What to Look for in Cycling Bibsfanyuying
I’ve learned the hard way that a good chamois can make or break a ride. Originally made from leather, today’s chamois come in a variety of padding made from foam and gels with variable quality and durability. There’s usually a trade-off in chamois and saddle padding, with the current bias being for more padding and less saddle.
The best of the best (Assos, Rapha, and Café du Cycliste) use a third-party chamois that has built an empire entirely around comfort and durability. Brands engineer these pads to reduce padding bulk and increase breathability. This reduces moisture and chafing.
Good chamois pads are contoured with subtle creases to wrap the saddle and anatomy without bunching. Chamois adhere to the shorts via flat-lock stitching (or no stitching at all) to further reduce friction and chafing. Higher-quality paddings are engineered from a durable, perforated foam, with higher-density foam directly under the sit bones. This tech ends up costing a little more, but you get a longer shelf life. If you plan to ride often, the upfront cost will pay dividends in miles.
Companies usually offer different kinds of padding optimized for different kinds of riding. So be sure to evaluate your time in the saddle and buy accordingly. Chamois are the bread and butter of any short and is likely where the lion’s share of your coin will go when purchasing a bib short. It’s best not to skimp.
The anatomy of the human body has an intricate form, with curves and joints that can make obtaining a tailored fit a small feat of engineering. In short, more panels can wrap around the body with less bunching (which can cause irritable chafing). Most panels are sewn together with flatlock stitching, which theoretically rides smoothly against the skin. But many companies still sew panels together with piped overlock stitches.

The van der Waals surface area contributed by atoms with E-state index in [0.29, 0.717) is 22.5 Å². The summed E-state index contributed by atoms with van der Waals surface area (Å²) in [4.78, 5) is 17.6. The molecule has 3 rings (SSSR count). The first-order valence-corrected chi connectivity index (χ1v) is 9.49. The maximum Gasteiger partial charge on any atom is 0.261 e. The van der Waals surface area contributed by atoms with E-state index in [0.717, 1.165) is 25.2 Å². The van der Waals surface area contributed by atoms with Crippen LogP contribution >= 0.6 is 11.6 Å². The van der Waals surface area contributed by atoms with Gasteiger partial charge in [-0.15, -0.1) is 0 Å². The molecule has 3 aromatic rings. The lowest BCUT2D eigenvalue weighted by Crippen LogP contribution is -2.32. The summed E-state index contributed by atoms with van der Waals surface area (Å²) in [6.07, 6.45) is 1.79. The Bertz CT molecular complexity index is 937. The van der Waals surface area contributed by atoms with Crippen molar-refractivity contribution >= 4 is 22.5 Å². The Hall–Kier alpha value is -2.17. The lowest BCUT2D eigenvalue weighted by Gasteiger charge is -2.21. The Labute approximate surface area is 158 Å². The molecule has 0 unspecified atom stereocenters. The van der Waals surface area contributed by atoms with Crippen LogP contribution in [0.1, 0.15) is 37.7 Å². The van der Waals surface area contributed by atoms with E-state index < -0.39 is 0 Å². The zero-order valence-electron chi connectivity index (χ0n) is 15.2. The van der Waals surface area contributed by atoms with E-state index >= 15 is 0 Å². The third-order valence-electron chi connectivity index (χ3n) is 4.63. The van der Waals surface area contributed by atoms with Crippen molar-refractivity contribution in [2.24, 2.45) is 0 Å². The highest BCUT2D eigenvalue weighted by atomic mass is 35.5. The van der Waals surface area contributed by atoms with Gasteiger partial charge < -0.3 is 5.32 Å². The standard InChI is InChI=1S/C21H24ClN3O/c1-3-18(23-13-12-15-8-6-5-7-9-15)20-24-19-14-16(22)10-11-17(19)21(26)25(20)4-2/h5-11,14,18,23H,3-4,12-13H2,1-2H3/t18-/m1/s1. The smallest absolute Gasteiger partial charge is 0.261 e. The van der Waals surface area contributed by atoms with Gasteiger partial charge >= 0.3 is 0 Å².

Bibs are available in thermal, waterproof, and weather-resistant fabrics — and even with breathability suitable for riding to hell and back. While most bib shorts will leverage Lycra as the base material, many companies weave proprietary fabrics into the material for added breathability and performance benefits. Take time to evaluate the style of riding you will do and buy bib shorts with materials that match the environment.
Straps and Grips
While a chamois is the most important component of shorts, straps are what distinguishes a bib from a short and shouldn’t be overlooked. Fashionable piping can finish the strap edges, but we like the feel of laser-cut straps that hold the bibs up without cutting into the shoulders. A good pair will have a yoke that eases around the belly and incorporates a breathable mesh upper that allows the wind to whisk away heat.
Similar to the straps, the leg grippers help keep the shorts locked to the legs. Good grips will have gummy tabs on the inside that grip to the leg and keep the shorts in place. High-end brands are shifting from tight bands to longer panels that expand the compression down the leg a few inches. We’ve found that the broader grip provides compression without constriction and feels more natural on tired legs.